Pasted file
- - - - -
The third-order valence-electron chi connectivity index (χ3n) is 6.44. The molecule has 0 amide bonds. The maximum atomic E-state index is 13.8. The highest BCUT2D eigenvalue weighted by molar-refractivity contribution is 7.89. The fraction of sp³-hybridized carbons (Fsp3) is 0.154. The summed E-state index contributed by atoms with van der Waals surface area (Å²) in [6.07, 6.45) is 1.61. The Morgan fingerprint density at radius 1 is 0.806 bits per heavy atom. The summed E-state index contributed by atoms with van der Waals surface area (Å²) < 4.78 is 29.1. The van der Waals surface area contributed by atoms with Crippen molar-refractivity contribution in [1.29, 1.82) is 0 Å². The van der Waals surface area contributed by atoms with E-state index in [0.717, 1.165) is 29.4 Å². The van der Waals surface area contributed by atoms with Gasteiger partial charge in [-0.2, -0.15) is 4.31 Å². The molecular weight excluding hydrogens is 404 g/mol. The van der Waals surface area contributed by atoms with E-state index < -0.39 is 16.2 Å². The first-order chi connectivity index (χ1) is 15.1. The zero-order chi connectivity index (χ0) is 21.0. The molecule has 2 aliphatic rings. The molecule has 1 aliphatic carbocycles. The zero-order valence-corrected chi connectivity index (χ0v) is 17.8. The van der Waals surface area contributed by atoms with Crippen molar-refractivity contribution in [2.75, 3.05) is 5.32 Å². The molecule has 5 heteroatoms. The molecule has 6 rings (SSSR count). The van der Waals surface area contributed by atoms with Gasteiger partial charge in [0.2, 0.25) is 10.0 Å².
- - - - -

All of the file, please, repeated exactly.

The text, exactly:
The third-order valence-electron chi connectivity index (χ3n) is 6.44. The molecule has 0 amide bonds. The maximum atomic E-state index is 13.8. The highest BCUT2D eigenvalue weighted by molar-refractivity contribution is 7.89. The fraction of sp³-hybridized carbons (Fsp3) is 0.154. The summed E-state index contributed by atoms with van der Waals surface area (Å²) in [6.07, 6.45) is 1.61. The Morgan fingerprint density at radius 1 is 0.806 bits per heavy atom. The summed E-state index contributed by atoms with van der Waals surface area (Å²) < 4.78 is 29.1. The van der Waals surface area contributed by atoms with Crippen molar-refractivity contribution in [1.29, 1.82) is 0 Å². The van der Waals surface area contributed by atoms with E-state index in [0.717, 1.165) is 29.4 Å². The van der Waals surface area contributed by atoms with Gasteiger partial charge in [-0.2, -0.15) is 4.31 Å². The molecular weight excluding hydrogens is 404 g/mol. The van der Waals surface area contributed by atoms with E-state index < -0.39 is 16.2 Å². The first-order chi connectivity index (χ1) is 15.1. The zero-order chi connectivity index (χ0) is 21.0. The molecule has 2 aliphatic rings. The molecule has 1 aliphatic carbocycles. The zero-order valence-corrected chi connectivity index (χ0v) is 17.8. The van der Waals surface area contributed by atoms with Crippen molar-refractivity contribution in [2.75, 3.05) is 5.32 Å². The molecule has 5 heteroatoms. The molecule has 6 rings (SSSR count). The van der Waals surface area contributed by atoms with Gasteiger partial charge in [0.2, 0.25) is 10.0 Å².